The job would have to be done at midnight. That's when Mission: Impossible III was debuting at Manhattan's Ziegfeld theater. The six bootleggers didn't always have to wait until a movie opened to the public. Sometimes they'd get into private screenings, courtesy of a scalper who'd sell them tickets for a few hundred dollars.
Other times they'd sneak into a "technical screening," when a projectionist first receives a film and runs it without an audience to check for glitches.
For M:I III, though, those options weren't available. The guys would have to do their business surrounded by a full house of Tom Cruise's remaining fans on opening night, a Thursday. (Paramount released the movie in time for midnight screenings the night before its official May 5, 2006 opening.)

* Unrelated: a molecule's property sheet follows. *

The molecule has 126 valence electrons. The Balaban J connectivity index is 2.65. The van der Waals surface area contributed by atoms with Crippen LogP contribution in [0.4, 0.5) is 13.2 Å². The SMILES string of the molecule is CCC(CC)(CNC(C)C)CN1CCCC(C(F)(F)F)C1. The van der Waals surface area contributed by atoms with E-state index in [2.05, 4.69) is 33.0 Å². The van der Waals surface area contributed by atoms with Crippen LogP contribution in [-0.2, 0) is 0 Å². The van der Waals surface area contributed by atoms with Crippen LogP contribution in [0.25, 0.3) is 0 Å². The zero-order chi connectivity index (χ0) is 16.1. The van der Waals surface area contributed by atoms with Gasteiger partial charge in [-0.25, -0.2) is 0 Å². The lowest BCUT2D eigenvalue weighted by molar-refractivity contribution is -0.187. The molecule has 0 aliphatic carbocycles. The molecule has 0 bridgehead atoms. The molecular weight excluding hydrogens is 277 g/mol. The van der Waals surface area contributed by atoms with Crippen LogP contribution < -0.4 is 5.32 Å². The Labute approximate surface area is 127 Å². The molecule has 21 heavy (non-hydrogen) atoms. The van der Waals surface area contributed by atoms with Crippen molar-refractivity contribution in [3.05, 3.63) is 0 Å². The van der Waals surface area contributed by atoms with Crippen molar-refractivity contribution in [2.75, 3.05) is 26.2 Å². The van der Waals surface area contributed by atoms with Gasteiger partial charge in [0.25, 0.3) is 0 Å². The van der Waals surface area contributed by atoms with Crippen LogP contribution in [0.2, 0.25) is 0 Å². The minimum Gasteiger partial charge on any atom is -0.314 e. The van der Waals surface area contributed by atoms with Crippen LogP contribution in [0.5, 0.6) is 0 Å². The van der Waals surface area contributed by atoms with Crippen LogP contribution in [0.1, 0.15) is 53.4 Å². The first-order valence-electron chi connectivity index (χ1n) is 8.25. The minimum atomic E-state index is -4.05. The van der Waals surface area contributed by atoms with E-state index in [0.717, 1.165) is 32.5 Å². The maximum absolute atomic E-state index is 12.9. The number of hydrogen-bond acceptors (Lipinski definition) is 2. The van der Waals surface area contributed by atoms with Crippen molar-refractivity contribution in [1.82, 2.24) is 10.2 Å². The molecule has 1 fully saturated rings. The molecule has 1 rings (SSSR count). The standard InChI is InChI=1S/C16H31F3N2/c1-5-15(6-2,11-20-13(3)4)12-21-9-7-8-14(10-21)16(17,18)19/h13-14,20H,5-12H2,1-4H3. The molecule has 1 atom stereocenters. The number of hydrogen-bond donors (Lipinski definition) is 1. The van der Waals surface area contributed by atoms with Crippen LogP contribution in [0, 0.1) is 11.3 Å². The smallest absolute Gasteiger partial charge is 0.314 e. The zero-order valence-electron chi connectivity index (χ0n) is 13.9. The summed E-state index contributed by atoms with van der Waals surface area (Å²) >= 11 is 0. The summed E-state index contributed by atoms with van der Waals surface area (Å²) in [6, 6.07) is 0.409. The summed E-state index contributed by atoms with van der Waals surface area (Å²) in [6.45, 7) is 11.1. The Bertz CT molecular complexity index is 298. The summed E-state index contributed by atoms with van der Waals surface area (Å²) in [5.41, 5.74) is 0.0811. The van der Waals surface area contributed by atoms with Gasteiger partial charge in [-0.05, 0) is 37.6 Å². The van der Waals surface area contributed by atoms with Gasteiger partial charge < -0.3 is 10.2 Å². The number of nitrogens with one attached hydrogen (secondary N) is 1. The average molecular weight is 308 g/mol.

Actually, the guy making the illicit copy of the film was surrounded not by moviegoers but by his five co-conspirators. The FBI calls these guys "blockers" because their job is to sit in front of and to either side of the guy with the camera (the "cammer"). This minimizes the possibility of some plebeian's head or body winding up in the video frame.
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